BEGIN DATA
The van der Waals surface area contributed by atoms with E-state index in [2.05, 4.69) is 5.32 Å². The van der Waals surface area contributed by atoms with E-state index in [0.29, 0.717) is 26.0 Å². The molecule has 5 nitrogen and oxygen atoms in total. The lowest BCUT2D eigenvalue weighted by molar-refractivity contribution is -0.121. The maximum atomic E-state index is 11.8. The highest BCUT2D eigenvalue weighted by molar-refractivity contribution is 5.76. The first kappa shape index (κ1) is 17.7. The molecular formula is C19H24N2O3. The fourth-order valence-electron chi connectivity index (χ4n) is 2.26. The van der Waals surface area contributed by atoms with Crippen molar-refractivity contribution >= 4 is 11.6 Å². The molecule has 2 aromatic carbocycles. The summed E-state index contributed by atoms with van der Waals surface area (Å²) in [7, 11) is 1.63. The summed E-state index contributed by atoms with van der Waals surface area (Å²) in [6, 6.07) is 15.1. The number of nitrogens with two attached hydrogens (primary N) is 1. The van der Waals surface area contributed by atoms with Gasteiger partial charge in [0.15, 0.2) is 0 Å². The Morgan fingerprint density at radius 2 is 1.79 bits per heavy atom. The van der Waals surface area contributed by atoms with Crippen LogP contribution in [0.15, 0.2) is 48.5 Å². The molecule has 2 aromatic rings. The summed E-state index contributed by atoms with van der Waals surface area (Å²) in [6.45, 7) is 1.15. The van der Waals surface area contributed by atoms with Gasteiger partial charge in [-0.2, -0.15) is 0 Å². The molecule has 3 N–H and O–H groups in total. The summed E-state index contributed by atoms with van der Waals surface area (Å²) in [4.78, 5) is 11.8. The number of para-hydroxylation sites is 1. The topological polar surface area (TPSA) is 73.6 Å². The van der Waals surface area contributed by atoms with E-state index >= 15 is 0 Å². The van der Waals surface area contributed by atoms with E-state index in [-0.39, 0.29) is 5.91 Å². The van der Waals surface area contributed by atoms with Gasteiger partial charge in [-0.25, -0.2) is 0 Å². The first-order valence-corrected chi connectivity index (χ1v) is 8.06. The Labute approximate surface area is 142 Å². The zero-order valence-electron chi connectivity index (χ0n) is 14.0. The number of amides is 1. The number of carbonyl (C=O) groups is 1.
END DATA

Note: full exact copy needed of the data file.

The van der Waals surface area contributed by atoms with E-state index in [2.05, 4.69) is 5.32 Å². The van der Waals surface area contributed by atoms with E-state index in [0.29, 0.717) is 26.0 Å². The molecule has 5 nitrogen and oxygen atoms in total. The lowest BCUT2D eigenvalue weighted by molar-refractivity contribution is -0.121. The maximum atomic E-state index is 11.8. The highest BCUT2D eigenvalue weighted by molar-refractivity contribution is 5.76. The first kappa shape index (κ1) is 17.7. The molecular formula is C19H24N2O3. The fourth-order valence-electron chi connectivity index (χ4n) is 2.26. The van der Waals surface area contributed by atoms with Crippen molar-refractivity contribution >= 4 is 11.6 Å². The molecule has 2 aromatic carbocycles. The summed E-state index contributed by atoms with van der Waals surface area (Å²) in [7, 11) is 1.63. The summed E-state index contributed by atoms with van der Waals surface area (Å²) in [6, 6.07) is 15.1. The number of nitrogens with two attached hydrogens (primary N) is 1. The van der Waals surface area contributed by atoms with Gasteiger partial charge in [0.15, 0.2) is 0 Å². The Morgan fingerprint density at radius 2 is 1.79 bits per heavy atom. The van der Waals surface area contributed by atoms with Crippen LogP contribution in [0.15, 0.2) is 48.5 Å². The molecule has 2 aromatic rings. The summed E-state index contributed by atoms with van der Waals surface area (Å²) in [6.45, 7) is 1.15. The van der Waals surface area contributed by atoms with Gasteiger partial charge in [-0.2, -0.15) is 0 Å². The molecule has 3 N–H and O–H groups in total. The summed E-state index contributed by atoms with van der Waals surface area (Å²) in [4.78, 5) is 11.8. The number of para-hydroxylation sites is 1. The topological polar surface area (TPSA) is 73.6 Å². The van der Waals surface area contributed by atoms with E-state index >= 15 is 0 Å². The van der Waals surface area contributed by atoms with E-state index in [-0.39, 0.29) is 5.91 Å². The van der Waals surface area contributed by atoms with Gasteiger partial charge in [-0.25, -0.2) is 0 Å². The first-order valence-corrected chi connectivity index (χ1v) is 8.06. The Labute approximate surface area is 142 Å². The zero-order valence-electron chi connectivity index (χ0n) is 14.0. The number of amides is 1. The number of carbonyl (C=O) groups is 1.